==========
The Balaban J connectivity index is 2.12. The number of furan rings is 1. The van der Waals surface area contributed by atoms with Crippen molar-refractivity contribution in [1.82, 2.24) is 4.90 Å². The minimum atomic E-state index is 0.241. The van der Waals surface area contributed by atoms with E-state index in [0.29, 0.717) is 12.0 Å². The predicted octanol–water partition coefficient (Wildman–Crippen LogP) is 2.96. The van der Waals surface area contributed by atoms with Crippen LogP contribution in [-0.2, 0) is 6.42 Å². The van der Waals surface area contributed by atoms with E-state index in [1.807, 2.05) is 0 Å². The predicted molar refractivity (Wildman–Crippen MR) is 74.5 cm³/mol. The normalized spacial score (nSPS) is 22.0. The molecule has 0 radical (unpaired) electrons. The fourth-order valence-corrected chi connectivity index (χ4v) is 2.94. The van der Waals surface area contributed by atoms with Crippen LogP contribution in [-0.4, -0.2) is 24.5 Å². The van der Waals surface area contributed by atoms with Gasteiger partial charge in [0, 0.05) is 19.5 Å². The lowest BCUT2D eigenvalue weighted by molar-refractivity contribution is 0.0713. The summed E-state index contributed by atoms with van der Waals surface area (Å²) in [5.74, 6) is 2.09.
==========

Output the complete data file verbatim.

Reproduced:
The Balaban J connectivity index is 2.12. The number of furan rings is 1. The van der Waals surface area contributed by atoms with Crippen molar-refractivity contribution in [1.82, 2.24) is 4.90 Å². The minimum atomic E-state index is 0.241. The van der Waals surface area contributed by atoms with E-state index in [0.29, 0.717) is 12.0 Å². The predicted octanol–water partition coefficient (Wildman–Crippen LogP) is 2.96. The van der Waals surface area contributed by atoms with Crippen LogP contribution in [-0.2, 0) is 6.42 Å². The van der Waals surface area contributed by atoms with E-state index in [1.807, 2.05) is 0 Å². The predicted molar refractivity (Wildman–Crippen MR) is 74.5 cm³/mol. The normalized spacial score (nSPS) is 22.0. The molecule has 0 radical (unpaired) electrons. The fourth-order valence-corrected chi connectivity index (χ4v) is 2.94. The van der Waals surface area contributed by atoms with Crippen LogP contribution in [-0.4, -0.2) is 24.5 Å². The van der Waals surface area contributed by atoms with Gasteiger partial charge in [0, 0.05) is 19.5 Å². The lowest BCUT2D eigenvalue weighted by molar-refractivity contribution is 0.0713. The summed E-state index contributed by atoms with van der Waals surface area (Å²) in [5.74, 6) is 2.09.